He then recounted the night, with Lock Haven police officer Jeff Fritts first spotting Parks after the robbery and chasing him in a squad car. Much of Parks' testimony was inaudible from the public.
"I wanted to go home and stay there, but there was a chase," Parks said. "I had him on my tail. I turned without using my turn signal, and they started chasing me."
When asked by his attorney, public defender David Lindsay, why he tried to ram the police vehicles, Parks responded, "Death was the ultimate goal ... either through a car crash or a police shootout. The voice was so powerful. It was stronger than me," he said.
After his arrest, Parks noted he was treated at a state mental institution and has been taking medications since last December to curb his anxiety and the voice in his head.
"To a point (it has been working)," Parks said answering a question from Lindsay. "I'm not hearing the voice."
He further testified he in no longer suicidal since taking the medications.
Lindsay told the court: "Our view is not trying to diminish the severity of the incident. He committed the crime on Aug. 4, 2010... He is taking complete and total responsibility for this," Lindsay said, again emphasizing Parks was mentally unhealthy during the incident. "One person is taking responsibility for what another person did."
Lindsay asked for a shorter prison sentence, with supervision upon his release.
"The person here today is the one who is docile and quiet, as opposed to the maniac," Lindsay said.
Parks then addressed the court, apologizing to many, including the police officers.
"I put their lives in danger and I'm sorry I put them through that," he said.
He then apologized to the manager and employees at CVS for "taking away their sense of security," and to the people whose medications he took that night.
"They couldn't go to the store for their medications," Parks said. "I have no way to know who needed what that night, maybe someone needed heart medication."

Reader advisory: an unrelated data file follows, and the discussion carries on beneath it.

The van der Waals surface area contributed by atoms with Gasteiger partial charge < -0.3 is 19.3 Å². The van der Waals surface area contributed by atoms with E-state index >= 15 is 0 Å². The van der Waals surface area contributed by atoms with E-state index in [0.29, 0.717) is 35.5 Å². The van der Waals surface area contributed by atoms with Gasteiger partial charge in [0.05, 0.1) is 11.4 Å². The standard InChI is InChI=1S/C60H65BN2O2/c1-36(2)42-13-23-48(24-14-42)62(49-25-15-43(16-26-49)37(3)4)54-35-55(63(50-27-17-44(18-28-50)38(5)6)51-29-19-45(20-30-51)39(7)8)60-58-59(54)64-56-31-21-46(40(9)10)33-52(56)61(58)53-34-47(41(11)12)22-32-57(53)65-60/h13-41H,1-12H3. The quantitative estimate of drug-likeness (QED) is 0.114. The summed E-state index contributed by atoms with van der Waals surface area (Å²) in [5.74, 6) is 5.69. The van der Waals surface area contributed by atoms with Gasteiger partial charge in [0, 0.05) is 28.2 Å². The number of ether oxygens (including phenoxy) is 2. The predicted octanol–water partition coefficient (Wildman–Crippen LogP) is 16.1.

But, Parks saved his biggest apology for his family and friends seated in the courtroom.
"They gave me so many chances. Instead of being mad at me, they are here for me and have seen me three times a week," he said. "All they want is a second chance and I think I deserve a second chance.
"It wasn't me. The only thing the same between the Adam Parks of 2010 and today is we have the some name," Parks continued. "There is nothing else the same about that person. I can't even imagine him anymore."
Before handing down his sentence, Judge Miller noted he received about 10 letters in favor of Parks, all stating he is "a kind, compassionate, well-mannered and respectful young man."
"But, this is an extremely serious crime," the judge said. "The defendant suffered from a mental illness at the time of the incident... His ultimate goal was his death. If you had been successful, your friends and family who are here would have an incredible burden. That is not fair for them. If a police officer would have taken your life, that would have been something they would have to live with for the rest of their lives.
"There were seven shots that entered your car. A ricochet could have killed you. Mr. Parks, you are lucky you are here today."
Judge Miller sentenced Parks to between 30 and 60 months in prison for the aggravated assaults on the officers, with the sentences for the assaults against former city police officer Tom Winters and Tpr. Hoy running consecutively, and the assaults against former city police officer Jeff Fritts and Tpr. Eric Kline of state police at Lamar running concurrently.
Further, he was ordered to spend 2 to 12 months in prison, running consecutively, for the CVS burglary; and 3 to 6 days for the DUI, running concurrently.
Judge Miller also ordered Parks to pay over $6,000 each for the city and state police cruisers damaged in the high-speed chase, and $7,728 in restitution to CVS.
After the sentence, Salisbury said it's the Commonwealth's belief every victim should be considered equal, and all sentences should have been equal, and the requested 10-20 sentence would have achieved that.
"Mental illness and the abuse of alcohol and the abuse of drugs played a large part in the defendant's actions that day and I truly hope the defendant addresses all of these issues when spending time at the state correctional institution," Salisbury said. "I hope the officials look at that to a degree when he's up for parole."